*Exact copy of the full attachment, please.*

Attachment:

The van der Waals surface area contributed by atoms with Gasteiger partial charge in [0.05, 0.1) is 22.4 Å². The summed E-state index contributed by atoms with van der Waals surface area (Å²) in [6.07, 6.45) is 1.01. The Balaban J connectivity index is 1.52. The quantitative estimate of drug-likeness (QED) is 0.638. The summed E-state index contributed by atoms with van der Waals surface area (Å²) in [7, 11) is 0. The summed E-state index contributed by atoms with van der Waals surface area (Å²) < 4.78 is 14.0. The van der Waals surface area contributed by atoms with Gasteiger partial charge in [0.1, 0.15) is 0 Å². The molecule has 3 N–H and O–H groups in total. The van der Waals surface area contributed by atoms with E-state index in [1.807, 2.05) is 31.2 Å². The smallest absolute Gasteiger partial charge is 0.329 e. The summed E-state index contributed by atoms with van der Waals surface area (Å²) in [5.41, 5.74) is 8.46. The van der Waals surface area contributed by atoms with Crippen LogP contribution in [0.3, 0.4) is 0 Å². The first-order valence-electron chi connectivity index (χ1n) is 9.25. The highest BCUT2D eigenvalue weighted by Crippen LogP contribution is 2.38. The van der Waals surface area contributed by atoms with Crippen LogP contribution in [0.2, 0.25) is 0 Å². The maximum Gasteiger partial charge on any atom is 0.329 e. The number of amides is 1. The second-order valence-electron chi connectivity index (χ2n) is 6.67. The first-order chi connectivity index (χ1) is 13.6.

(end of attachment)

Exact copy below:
The van der Waals surface area contributed by atoms with Gasteiger partial charge in [0.05, 0.1) is 22.4 Å². The summed E-state index contributed by atoms with van der Waals surface area (Å²) in [6.07, 6.45) is 1.01. The Balaban J connectivity index is 1.52. The quantitative estimate of drug-likeness (QED) is 0.638. The summed E-state index contributed by atoms with van der Waals surface area (Å²) in [7, 11) is 0. The summed E-state index contributed by atoms with van der Waals surface area (Å²) < 4.78 is 14.0. The van der Waals surface area contributed by atoms with Gasteiger partial charge in [0.1, 0.15) is 0 Å². The molecule has 3 N–H and O–H groups in total. The van der Waals surface area contributed by atoms with E-state index in [1.807, 2.05) is 31.2 Å². The smallest absolute Gasteiger partial charge is 0.329 e. The summed E-state index contributed by atoms with van der Waals surface area (Å²) in [5.41, 5.74) is 8.46. The van der Waals surface area contributed by atoms with Crippen LogP contribution in [0.3, 0.4) is 0 Å². The first-order valence-electron chi connectivity index (χ1n) is 9.25. The highest BCUT2D eigenvalue weighted by Crippen LogP contribution is 2.38. The van der Waals surface area contributed by atoms with Crippen LogP contribution in [0.2, 0.25) is 0 Å². The maximum Gasteiger partial charge on any atom is 0.329 e. The number of amides is 1. The second-order valence-electron chi connectivity index (χ2n) is 6.67. The first-order chi connectivity index (χ1) is 13.6.